The trouble with recognizing abuse in men is that most men do not even know when they are abused so far it is not physical. They do not recognize nagging, derisive words and comments and even constant denial of sex as abuse. Most of them feel it’s just women behaving in the ways they are meant to behave and this is especially true when it comes to sexual manipulation because they don’t see sex as a weapon used by their women to control them because they enjoy the sex when it occurs.
I empathize with men who are in abusive relationships because unlike women they can’t readily tell anyone what is happening in their homes as the general belief is that it is only weak men that are abused and if there is anything more emasculating for a man it is for people to know that he cannot “handle” his woman.
In addition, there are no helplines nor shelters available for men who are suffering from domestic violence as the woman most often will turn the tables against them and deprive them of their homes (at least in the developed world) especially if she can build a credible case against the man, which is why most men would rather stomach it or leave the relationship and not say exactly what led to them leaving.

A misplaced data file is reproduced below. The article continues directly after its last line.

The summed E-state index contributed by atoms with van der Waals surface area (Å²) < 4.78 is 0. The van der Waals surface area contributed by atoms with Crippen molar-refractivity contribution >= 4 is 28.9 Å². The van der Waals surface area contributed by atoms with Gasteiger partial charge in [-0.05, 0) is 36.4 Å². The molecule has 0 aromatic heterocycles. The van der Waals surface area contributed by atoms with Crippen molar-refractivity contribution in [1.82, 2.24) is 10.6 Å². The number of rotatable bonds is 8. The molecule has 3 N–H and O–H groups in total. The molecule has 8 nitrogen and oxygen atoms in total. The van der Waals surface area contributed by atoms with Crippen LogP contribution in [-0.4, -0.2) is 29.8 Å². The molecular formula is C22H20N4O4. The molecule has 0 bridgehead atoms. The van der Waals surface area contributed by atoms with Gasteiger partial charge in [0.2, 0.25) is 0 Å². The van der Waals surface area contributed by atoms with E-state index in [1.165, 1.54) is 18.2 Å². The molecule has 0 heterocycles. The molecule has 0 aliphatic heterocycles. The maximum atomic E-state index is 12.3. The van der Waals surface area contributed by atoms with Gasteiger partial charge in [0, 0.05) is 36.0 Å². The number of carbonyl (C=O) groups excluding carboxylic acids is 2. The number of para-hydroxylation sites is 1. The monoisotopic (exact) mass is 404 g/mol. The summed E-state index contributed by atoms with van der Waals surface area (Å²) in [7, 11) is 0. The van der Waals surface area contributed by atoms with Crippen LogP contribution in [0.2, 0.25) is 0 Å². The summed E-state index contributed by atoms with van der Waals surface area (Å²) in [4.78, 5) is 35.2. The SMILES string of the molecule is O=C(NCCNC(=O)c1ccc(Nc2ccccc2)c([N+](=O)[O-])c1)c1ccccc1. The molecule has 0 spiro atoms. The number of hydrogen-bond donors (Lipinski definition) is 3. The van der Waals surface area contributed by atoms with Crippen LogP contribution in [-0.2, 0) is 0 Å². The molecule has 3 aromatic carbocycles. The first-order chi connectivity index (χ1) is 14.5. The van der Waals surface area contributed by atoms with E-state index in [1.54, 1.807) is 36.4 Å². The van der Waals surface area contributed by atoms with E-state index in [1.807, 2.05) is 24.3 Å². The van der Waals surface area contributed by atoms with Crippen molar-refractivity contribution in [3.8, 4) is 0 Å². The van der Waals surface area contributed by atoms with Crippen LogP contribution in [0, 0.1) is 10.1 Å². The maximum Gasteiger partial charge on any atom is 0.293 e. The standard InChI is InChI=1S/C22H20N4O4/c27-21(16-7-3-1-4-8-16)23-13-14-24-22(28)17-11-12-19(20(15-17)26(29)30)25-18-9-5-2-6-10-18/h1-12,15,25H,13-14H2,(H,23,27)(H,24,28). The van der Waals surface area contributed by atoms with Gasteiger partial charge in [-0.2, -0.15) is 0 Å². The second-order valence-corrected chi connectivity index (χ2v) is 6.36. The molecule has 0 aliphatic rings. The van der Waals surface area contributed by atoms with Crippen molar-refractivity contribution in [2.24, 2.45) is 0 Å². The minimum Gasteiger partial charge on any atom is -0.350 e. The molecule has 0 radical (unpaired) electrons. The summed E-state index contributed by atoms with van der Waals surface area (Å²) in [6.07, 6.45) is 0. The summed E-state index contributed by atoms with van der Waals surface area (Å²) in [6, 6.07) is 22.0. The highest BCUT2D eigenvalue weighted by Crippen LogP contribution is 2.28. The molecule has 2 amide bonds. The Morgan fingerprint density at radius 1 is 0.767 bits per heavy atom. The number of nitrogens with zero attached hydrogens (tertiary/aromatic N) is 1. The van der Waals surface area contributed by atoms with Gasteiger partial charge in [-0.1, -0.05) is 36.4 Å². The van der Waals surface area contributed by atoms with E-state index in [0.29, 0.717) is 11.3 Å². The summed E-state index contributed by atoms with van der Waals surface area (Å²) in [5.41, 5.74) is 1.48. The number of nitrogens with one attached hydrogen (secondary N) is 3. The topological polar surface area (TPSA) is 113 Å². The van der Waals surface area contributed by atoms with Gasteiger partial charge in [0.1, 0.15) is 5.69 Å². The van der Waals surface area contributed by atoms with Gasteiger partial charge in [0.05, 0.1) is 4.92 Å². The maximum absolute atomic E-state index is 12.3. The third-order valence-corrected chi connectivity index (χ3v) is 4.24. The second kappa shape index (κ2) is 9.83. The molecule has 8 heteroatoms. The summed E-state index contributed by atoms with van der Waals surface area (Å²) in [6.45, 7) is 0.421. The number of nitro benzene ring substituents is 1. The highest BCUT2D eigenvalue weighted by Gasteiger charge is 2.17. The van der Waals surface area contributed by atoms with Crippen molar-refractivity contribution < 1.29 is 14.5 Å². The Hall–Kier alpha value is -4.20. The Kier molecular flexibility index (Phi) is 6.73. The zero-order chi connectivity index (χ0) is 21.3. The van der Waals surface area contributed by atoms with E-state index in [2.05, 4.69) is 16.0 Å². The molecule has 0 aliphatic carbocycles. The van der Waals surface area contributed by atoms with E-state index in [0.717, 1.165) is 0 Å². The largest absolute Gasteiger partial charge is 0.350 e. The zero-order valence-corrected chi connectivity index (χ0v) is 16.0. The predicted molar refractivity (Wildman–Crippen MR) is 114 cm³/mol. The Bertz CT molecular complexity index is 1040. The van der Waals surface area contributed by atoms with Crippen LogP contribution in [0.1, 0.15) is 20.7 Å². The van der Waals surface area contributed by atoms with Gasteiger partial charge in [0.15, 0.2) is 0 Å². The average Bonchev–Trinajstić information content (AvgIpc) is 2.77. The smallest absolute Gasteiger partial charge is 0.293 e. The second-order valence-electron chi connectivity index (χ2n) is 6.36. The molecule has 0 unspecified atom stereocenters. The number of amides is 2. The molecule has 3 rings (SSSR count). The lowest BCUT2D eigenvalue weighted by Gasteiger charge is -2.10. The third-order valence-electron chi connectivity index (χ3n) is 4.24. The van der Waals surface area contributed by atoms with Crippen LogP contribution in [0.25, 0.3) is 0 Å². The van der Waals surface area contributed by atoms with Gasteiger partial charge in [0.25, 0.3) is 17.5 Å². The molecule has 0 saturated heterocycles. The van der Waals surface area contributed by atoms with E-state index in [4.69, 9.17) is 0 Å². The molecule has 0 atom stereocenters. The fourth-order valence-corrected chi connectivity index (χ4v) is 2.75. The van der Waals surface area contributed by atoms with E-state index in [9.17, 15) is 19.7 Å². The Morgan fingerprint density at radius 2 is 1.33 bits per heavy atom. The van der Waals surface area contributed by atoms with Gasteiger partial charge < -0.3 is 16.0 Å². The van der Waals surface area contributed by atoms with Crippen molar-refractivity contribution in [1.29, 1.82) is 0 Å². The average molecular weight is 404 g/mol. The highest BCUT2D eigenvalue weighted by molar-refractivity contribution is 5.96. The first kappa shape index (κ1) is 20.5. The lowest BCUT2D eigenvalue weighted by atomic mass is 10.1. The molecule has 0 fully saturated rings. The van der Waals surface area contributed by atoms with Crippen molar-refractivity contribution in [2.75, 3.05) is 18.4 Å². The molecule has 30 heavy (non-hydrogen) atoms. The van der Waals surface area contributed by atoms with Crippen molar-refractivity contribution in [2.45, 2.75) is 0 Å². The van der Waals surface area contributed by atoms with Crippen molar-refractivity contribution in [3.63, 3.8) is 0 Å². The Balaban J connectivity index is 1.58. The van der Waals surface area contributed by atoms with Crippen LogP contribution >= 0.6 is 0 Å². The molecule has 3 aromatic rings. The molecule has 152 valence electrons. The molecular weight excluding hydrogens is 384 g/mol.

I have found that most men that stay in abusive relationships develop mechanisms to help them cope with the feelings they have of being controlled and stifled in their homes and this may include womanizing, drinking, hanging out with the boys and being quiet, unassuming and non-confrontational at home allowing their wives to rule the roost.
The Depp/ Heard trial in my opinion is the act of a brave man who is willing to go against the generally held opinion that men are the main perpetrators of domestic violence, who is determined to tell by his story and the stories of other men who have been abused by their partners.
I applaud their courage and encourage others in their situation to break free from the bonds of beliefs that a man who is abused is not man enough. I also will enjoin us to ask questions, be objective and willing to consider that the man who leaves his seemingly good relationship may just be leaving for fear of his life, self esteem and worth.